Admission speech for Abdul Gani Patail — Christopher Leong

The Malay Mail Online
December 23, 2016

DECEMBER 23 — Dengan izin Yang Arif,

Saya, Christopher Leong hadir bagi pihak Pempetisyen, Abdul Gani Patail.

Rakan-rakan yang bijaksana saya Rozielawaty Ab Ghani mewakili pihak Peguam Negara Malaysia, Hendon Mohamed, 20th President of Malaysia Bar, mewakili pihak Majlis Peguam Malaysia dan Lim Chee Wee, 29th President of Malaysian Bar, mewakili pihak Jawatankuasa Peguam Kuala Lumpur.

Yang Arif, saya dengan rendah diri memohon kebenaran untuk berhujah berkenaan Pempetisyen dalam Bahasa Inggeris.

My Lord,

As the days count down towards the end of what has been a challenging year for some of us and as the sun sets on 2016, we may look back to a few momentous or memorable events. I would include this morning’s proceedings as one of them.

It is my pleasure to rise this morning to move this petition for call to the Bar of my friend Abdul Gani Patail. As is the etiquette and long standing convention, we stand before the court shorn of titles, honourific and adornments save for the sombre attire reflective of the formal business at hand.

The Petitioner is no stranger to most of us. He has been a member of the legal fraternity in another life in another guise, in a manner of speaking. I will have more to say on this and will come back to it shortly.

Please permit me to present the Petitioner as a fit and proper person for admission and enrolment by saying a few words on his background.

The Petitioner was born on 6th October 1955 and hails from Lahad Datu, Sabah. His is married to the lovely Maimon Arif, and they are blessed with a daughter — Ra Delina Patail, son — Faezul Adzra Patail and four grand children — Aedan, Ziva, Dian and Juwita.

The Petitioner read law at University Malaya and graduated with a Bachelors of Law in 1979 and was also conferred by the University of Nottingham, my alma-mater, with a Doctors of Laws (Honouris Causa) in 2006.

The Petitioner was enrolled and admitted as an advocate and solicitor of the High Court of Sabah and Sarawak in Sabah in 1998.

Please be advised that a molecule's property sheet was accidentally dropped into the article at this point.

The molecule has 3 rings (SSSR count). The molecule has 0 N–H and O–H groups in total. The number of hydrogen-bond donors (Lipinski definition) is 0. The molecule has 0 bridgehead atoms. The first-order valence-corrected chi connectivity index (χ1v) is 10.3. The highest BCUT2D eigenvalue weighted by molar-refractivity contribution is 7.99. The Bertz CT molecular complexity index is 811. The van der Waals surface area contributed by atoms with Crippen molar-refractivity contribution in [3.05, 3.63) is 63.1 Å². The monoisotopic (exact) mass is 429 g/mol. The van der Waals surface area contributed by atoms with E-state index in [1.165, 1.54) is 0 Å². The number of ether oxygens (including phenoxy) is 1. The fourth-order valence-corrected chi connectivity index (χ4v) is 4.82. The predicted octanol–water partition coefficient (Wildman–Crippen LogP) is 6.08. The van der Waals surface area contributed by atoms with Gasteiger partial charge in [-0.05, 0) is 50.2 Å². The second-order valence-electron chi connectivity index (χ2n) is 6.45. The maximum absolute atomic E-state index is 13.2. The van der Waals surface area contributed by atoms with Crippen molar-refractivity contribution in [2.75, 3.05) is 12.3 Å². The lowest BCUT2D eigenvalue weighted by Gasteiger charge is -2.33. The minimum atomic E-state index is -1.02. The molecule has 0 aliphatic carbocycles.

The Petitioner had a long and illustrious career as a legal officer in the Attorney General’s Chambers wherein he served in the following roles:

From 1980 until 1994 — as a Deputy Public Prosecutor based in Kota Kinabalu, Sabah;

From 1994 to 1995 — as the Head of the Prosecution Division;

From 1995 to 1997 as the Head of the Advisery and International Division;

From 1997 to 2000 as the Commissioner of Law Revision;

From 2000 to 2001 taking a second tour of duty as the Head of Prosecution; and

From 2002 until 2015 as the Attorney General of Malaysia.

The Petitioner has therefore been the Attorney General for a good 13 years, with Abu Talib (1980-1993) tying that record, and surpassed in time served only by the first Attorney General of Malaysia, the late Abdul Kadir Yusuf who served for 14 years from 1963 to 1977.

As the Attorney General of Malaysia, the Petitioner was the principle legal adviser to the Government, the Public Prosecutor and effectively the head of the largest ‘law firm’ in the country. Suffice to say that he has advised the Government on innumerable matters, had undertaken and conducted numerous civil and criminal cases, and has dealt with a wide breadth of complex legal matters in both the domestic and international arenas throughout his years in service.